I urge you to revise a policy that is clearly not working and clearly not for us. I suggest a policy designed to mandate the leave of abusers and assailants on campus who pose actual threats to other students, and a separate policy designed to support students in crisis who may pose a risk to themselves. Accommodate us without removing our autonomy. As the policy stands, students are afraid to seek help for fear of being placed on a mandated leave.

Posted by Lucinda Qu on Monday, March 18, 2019

My voice shook more than my hands. At this point, I went off script to maintain eye contact with individual members until they nodded.

“We see this policy, we see it in print, we see it in writing, and we are afraid. The consequences of this fear, the consequences of being silenced, [are] life-threatening.” I needed the governors to understand this fear. Last semester, University College’s mental wellness commissioner, Kiana Habibagahi, and I met with Vice-Provost Sandy Welsh to discuss the mandatory leave policy. Welsh said that the policy would be implemented in very few cases. To a person in crisis, this condition means nothing. The fear of being the rare exception keeps students from seeking help.

I thanked the board members for their time and sank in my seat. I cried. My fellow students gave me back-pats and a glass of water. The rim of the cup missed my mouth and most of the water spilled down my shirt, which was already damp from nervous sweat. I was a sopping puffy-eyed mess in a room full of people on Ontario’s Sunshine List.

The provost spoke: “I’ll just respond very briefly. I really want to thank the student for bringing this to our attention.” I tried to listen. I dissociated instead.

“When we brought the policy through last year,” the provost said, “we did undertake that we would be reporting back to governance about use of the policy and we will be doing that, as we promised.” I’m not interested in pulling back governance, or in the policy’s rare application. As long as the policy stands, so does the possibility of it being used against us.

The board secretary thanked the provost before shifting gears. “So unless there’s any other business to be raised by the board, the meeting will now move on —” One of the board members steered the discussion back to the policy, describing it as having “a certain chilling effect.” I sat up in my seat. The unexpected ally continued: “It is a strong concern and I have to admit, having thought about this policy in the months since we passed it, I have more concerns than when we approved it.” This shift from platitudes to critique hinted at progress. I felt, for the first time, that one person in the administration was on our side. He thanked us as we left the room. I’d like to thank him back.

At the end of the hall, two Campus Police officers were waiting to usher us out. An officer placed his hand on our backs to move us through the door one by one, dividing us with a firm push and a loud “Next!” It was as though we were criminals. “Next!” I waited in line behind my four fellow students. “Next!” I have PTSD from a history of sexual assault. Too many strangers have put their hands on my body. “Next!” The officer pressed his hand against my lower back.

“Don’t touch me!”

“Fine,” he said, with a have-it-your-way indignation. I was delirious from a sleepless night and a nightmarish day. And now I was triggered.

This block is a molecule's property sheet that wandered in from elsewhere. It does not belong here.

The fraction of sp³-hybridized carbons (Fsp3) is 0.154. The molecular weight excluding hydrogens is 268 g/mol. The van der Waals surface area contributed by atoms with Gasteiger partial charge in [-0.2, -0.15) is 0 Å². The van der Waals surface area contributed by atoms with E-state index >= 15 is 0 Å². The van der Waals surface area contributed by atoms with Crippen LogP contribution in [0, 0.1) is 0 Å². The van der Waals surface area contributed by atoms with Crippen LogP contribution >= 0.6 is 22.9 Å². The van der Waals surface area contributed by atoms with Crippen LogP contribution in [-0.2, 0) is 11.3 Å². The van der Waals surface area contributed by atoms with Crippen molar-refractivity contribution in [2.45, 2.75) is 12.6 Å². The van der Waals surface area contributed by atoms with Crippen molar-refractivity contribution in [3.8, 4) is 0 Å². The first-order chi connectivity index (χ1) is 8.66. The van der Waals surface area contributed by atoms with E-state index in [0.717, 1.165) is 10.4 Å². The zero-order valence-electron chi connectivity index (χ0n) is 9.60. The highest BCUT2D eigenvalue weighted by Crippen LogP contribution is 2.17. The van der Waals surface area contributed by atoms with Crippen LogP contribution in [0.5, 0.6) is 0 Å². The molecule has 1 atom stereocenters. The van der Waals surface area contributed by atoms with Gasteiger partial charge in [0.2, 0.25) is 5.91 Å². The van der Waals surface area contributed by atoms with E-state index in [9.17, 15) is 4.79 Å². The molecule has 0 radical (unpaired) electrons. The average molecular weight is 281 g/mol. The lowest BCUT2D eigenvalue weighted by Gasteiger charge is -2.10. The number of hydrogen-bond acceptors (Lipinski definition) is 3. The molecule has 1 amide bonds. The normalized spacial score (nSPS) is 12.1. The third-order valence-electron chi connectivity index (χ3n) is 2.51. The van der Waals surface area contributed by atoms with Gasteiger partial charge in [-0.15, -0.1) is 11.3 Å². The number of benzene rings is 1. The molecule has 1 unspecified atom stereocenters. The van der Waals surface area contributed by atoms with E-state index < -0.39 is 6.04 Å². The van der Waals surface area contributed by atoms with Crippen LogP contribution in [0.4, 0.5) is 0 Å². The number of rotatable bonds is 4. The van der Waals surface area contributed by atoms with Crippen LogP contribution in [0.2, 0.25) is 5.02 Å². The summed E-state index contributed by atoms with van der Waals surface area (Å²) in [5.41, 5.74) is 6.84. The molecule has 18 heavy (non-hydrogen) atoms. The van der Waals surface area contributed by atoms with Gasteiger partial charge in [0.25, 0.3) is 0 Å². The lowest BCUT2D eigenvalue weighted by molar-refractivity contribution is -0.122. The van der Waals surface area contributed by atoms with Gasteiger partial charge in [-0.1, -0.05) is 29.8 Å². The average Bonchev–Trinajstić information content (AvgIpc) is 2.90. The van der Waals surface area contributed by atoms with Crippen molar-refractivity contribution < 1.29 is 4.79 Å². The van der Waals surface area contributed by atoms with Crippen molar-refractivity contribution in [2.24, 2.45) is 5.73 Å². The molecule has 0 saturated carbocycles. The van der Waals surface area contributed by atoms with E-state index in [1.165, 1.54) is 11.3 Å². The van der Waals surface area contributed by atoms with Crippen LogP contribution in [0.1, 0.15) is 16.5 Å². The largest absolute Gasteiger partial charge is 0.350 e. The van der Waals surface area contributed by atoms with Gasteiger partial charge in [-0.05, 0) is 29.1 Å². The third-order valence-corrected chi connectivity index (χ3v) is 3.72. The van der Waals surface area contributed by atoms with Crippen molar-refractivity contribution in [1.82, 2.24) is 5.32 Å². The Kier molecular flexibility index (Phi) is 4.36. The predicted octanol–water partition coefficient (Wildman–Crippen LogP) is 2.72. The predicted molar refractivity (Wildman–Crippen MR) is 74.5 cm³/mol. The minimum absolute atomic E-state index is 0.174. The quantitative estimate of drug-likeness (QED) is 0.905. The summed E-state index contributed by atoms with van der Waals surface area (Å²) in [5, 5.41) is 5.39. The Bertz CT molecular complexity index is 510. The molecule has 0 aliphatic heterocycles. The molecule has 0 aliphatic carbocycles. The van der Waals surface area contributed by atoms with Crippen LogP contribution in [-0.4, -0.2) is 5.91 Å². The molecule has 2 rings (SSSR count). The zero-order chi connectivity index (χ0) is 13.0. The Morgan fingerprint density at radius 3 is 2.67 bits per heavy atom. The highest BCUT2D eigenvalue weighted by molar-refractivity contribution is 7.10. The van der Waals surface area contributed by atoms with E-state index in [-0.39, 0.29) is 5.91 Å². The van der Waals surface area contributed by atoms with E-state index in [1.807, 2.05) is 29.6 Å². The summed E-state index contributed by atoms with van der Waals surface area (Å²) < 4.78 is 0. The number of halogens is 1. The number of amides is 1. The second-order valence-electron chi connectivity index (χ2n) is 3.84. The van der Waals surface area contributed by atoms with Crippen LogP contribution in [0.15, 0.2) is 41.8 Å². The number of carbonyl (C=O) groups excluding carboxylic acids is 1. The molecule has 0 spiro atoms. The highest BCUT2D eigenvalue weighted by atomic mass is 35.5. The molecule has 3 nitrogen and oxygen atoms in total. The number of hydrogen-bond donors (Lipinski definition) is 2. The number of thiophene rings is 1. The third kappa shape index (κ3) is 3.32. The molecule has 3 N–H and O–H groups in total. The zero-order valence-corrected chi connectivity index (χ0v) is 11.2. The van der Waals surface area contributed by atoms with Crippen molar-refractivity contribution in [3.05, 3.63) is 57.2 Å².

When I felt the officer’s hand on my back, Lucinda’s statement came back to me: “It is unacceptable.” It is unacceptable that campus police use intimidation strategies. It is unacceptable that campus police do not consider students who may have a history of trauma, students who come from marginalized communities that are susceptible to police brutality, students who have the right not to be touched. It is unacceptable that I have to include a tangent on the police in this article.

Yet poor mental health care and police intervention inevitably ally. I call on the administration to address the systemic connection between campus police responses and issues surrounding student mental health. In a recent meeting that a group of students and I held with Janine Robb, the Executive Director of the Health & Wellness Centre, I learnt that two years ago, campus police could handcuff students during a mental health crisis. Today, careless campus police actions are symptoms of this sanist legacy.

And to the officer who touched students that day: keep your hands off us.

I finally joined the students who were peacefully protesting in the hall. I knew they’d be waiting for us. Lucinda and I gave brief statements. Microphones and TV cameras loomed. Still, the daunting media apparatus intimidated me less than the board meeting whose members wanted us to keep our statements brief. No one was watching the clock here. I sat back down among the protesters, most of whom I didn’t know. I just knew that I cared about these people deeply and felt their care just as intensely. I cannot overstate the richness of our communal support.

Toward the end of the evening, a group of students lingered in our space of protest. On his way out, Gertler addressed us. He thanked Lucinda and me for our moving speeches. We thanked him for the opportunity to speak. He then expressed a strong desire to engage in further discussions with students.

Students are not interested in being heard without being listened to. It will be the administrators’ privilege to listen to those of us who are still here to speak. When deference doesn’t get us change, we need to make demands. I’m demanding that the administration consult with us and implement substantive policy changes as per our pleas.

“I’ll be honest,” I said to Gertler. “Students feel like the administration is working against us, not for or with us.” Prepositions matter. Consultations matter. These forms of language and communication often go wrong. He assured that he would consult with students.